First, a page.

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Abstract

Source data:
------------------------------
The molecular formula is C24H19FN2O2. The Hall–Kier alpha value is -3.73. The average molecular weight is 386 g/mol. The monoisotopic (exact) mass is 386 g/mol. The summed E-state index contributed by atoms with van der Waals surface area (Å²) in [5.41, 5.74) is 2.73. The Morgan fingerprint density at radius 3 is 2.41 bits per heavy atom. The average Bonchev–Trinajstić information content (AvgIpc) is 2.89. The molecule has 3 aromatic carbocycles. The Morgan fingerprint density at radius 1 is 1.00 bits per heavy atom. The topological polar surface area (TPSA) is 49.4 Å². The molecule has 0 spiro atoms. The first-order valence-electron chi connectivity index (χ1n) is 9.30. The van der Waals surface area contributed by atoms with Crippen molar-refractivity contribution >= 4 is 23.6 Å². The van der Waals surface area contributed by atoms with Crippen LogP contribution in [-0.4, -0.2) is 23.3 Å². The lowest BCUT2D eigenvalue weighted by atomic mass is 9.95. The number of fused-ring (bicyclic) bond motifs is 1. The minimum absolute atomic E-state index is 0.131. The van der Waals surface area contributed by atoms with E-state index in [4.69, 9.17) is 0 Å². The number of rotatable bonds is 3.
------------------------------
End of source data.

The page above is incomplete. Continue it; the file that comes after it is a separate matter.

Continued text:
Although conceptual models of carbonate systems typically assume a dominance of external forcing and linear behaviour to generate metre-scale carbonate parasequences, there is no reason to preclude autocyclic and non-linear behaviour in such systems. Component parts of the carbonate system represented in this numerical forward model are entirely deterministic, but several parts are non-linear and exhibit complex interactions. Onshore sediment transport during relative sea-level rise generates autocyclic quasi-periodic shallowing upward parasequences but model behaviour is sufficiently complex that water depth evolution and parasequence thickness distributions are not predictable in any detail. The model shows sensitive dependence on initial conditions, resulting in divergence of two model cases, despite only a small difference in starting topography. Divergence in water-depth history at one point takes ~ 10ka, and for the whole model grid takes ~ 100 ka. Fischer plots from the two cases show that divergence leads to entirely different parasequence thickness evolution in each case. Chaotic behaviour is a specific type of sensitive dependence, and calculation of trajectory divergence in a 3-D pseudo-phase space indicates that water depth evolution is not truly chaotic. If sensitive dependence, divergence and complex processes generating random products turn out to be common in real carbonate systems, predictions should be limited to elements of the system unaffected by these phenomena, or limited to cases where an element of periodic external forcing over-rides their affects. These results also suggest that increasingly complex and sophisticated stratigraphie forward models are not necessarily going to lead directly to more deterministic predictive power, although they may well be useful sources of statistical data on carbonate strata.

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